County Executive Presents FY 2025 Advertised Budget

Tax increase proposed; jobs cut; state underfunds schools; supervisors will make changes.

Bryan Hill, Fairfax County's executive, presented his proposed FY 2025 Advertised Budget and the FY 2025-2029 Capital Improvement Program Feb 20. Hill’s Advertised Budget is the first step in a community-driven budget process. The board will approve the FY 2025 budget after changes on May 7. 

According to Jeff C. McKay, chairman of the Fairfax County Board of Supervisors in a Feb. 20 release, the advertised budget provides “limited, targeted investments,” such as the 42 new positions to address various county needs, including the effects of inflation and support for board priorities such as affordable housing and environmental initiatives. Hill’s advertised budget leaves balances totaling $3.83 million for the board to consider, a small amount of the more than $3.5 billion total.

The budget is based on a $1.135 Real Estate Tax rate, which partially funds both the schools request and the employee compensation package. Hill’s budget calls for a 4-cent increase in the current real estate tax rate. The proposed rate would result in an average property tax bill increase of just over $524.

The advertised budget only partially funds the county schools' proposed budget. The superintendent’s budget requested an increase of $254.03 million, or 10.5 percent, making it historically the largest school operating request by percentage since FY 2007. The Joint Legislative Audit and Review Commission (JLARC), a key component of the legislative oversight function in Virginia, reported that “Virginia schools receive 14 percent less funding per pupil than the average across the entire country,” according to Hill’s advertised budget.

The advertised budget also proposes fully funding the first year of public safety collective bargaining agreements.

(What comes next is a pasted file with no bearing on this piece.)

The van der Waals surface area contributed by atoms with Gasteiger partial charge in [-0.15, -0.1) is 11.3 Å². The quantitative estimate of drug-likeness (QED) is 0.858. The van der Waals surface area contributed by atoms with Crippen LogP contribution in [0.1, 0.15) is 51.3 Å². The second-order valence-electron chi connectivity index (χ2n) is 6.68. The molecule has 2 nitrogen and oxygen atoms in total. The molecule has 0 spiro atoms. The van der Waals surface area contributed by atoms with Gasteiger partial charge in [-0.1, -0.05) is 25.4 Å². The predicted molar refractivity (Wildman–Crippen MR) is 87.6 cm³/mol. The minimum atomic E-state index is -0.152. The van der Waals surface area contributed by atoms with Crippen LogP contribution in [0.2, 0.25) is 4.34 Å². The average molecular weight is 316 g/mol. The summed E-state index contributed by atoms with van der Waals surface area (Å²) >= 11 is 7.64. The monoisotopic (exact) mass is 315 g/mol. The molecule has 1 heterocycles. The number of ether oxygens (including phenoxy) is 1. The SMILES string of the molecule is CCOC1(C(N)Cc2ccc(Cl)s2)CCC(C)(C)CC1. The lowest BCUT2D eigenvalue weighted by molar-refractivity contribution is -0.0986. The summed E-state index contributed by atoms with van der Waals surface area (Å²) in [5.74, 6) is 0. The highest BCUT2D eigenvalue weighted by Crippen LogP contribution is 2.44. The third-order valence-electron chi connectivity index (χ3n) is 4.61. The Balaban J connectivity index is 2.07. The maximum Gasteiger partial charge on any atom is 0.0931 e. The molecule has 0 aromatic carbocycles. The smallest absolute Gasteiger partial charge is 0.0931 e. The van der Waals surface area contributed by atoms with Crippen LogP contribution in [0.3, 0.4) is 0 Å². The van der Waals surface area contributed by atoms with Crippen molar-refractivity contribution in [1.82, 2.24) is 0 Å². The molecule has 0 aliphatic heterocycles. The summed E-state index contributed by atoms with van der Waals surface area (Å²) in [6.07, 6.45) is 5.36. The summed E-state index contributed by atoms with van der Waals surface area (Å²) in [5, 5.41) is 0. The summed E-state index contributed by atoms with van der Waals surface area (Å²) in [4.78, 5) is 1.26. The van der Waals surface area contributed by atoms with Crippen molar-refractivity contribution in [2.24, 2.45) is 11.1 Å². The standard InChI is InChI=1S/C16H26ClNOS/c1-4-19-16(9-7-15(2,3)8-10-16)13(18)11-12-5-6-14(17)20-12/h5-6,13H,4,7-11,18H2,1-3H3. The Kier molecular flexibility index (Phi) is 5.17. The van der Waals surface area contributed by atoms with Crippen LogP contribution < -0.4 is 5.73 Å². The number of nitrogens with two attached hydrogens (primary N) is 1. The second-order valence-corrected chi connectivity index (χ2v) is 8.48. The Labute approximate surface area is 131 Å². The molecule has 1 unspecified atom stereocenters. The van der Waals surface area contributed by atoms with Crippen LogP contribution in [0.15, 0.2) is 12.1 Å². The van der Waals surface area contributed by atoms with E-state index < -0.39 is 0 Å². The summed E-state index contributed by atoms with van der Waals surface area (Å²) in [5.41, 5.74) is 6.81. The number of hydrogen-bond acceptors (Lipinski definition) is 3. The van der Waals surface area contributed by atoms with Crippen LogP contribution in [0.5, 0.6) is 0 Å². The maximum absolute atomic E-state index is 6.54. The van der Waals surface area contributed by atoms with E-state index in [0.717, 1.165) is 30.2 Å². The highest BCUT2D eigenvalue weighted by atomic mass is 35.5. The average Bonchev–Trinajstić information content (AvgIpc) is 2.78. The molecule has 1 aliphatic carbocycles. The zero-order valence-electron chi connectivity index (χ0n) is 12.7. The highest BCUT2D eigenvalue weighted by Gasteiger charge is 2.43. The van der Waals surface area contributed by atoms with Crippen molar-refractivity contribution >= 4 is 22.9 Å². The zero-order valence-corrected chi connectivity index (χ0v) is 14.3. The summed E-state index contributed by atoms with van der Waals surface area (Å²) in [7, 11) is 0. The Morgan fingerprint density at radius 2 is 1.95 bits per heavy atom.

While there is a proposed $33.82 million expenditure reduction in the advertised budget, $36 million in net savings is identified. That includes a reduction of 84 positions, $33.82 million in expenditure reductions and $2.28 million in increased projected revenue.

Increases for six priorities itemized total $40.58 million.

1) Inflationary/Contract Rate Adjustments: $16.02 million.

2) Housing and Human Services, $7.75 million, with the preservation of 72 early childhood slots and five positions to support affordable housing.

3) Parks and Environment, $6.83 million with $3.18 million and four positions to support the Park Authority for parks operations and maintenance, forestry operations, bamboo mitigation, zero waste initiatives and mobile nature centers; consolidation of RecPac and summer SACC in the Department of Neighborhood and Community Services; Athletic Services Fees are recommended to increase in support of the athletic sports program, including redirection of non-resident fees from the General Fund to the athletic sports program; and $3.45 million in capital support for the Northern Virginia Regional Park Authority.

4) Information Technology, $5.94 million.

5) County Operations, $2.77 million, with two positions and operational support for the Office of Elections.

6) Safety and Security, $1.27 million, with four probation counselor positions to provide administrative and operational support at the Lorton Police Station.

According to the budget timeline, the Board of Supervisors and School Board will hold a joint meeting on Monday, Feb. 27 to discuss the FY 2025 budget and tax rates. On March 5, the Board of Supervisors will authorize the advertisement of the tax rate for fiscal year 2025. On March 19, the Board of Supervisors will authorize the advertisement of the FY 2024 Third Quarter Review. On April 16, the Fairfax County School Board will present the county's public school budget to the Board of Supervisors.

The budget process includes three days of public hearings, April 16-18.  Individuals who are unable to attend in person may submit budget testimony live via phone or video. The annual budget process includes a series of budget town hall meetings hosted by district supervisors and attended by county budget staff.

See for more.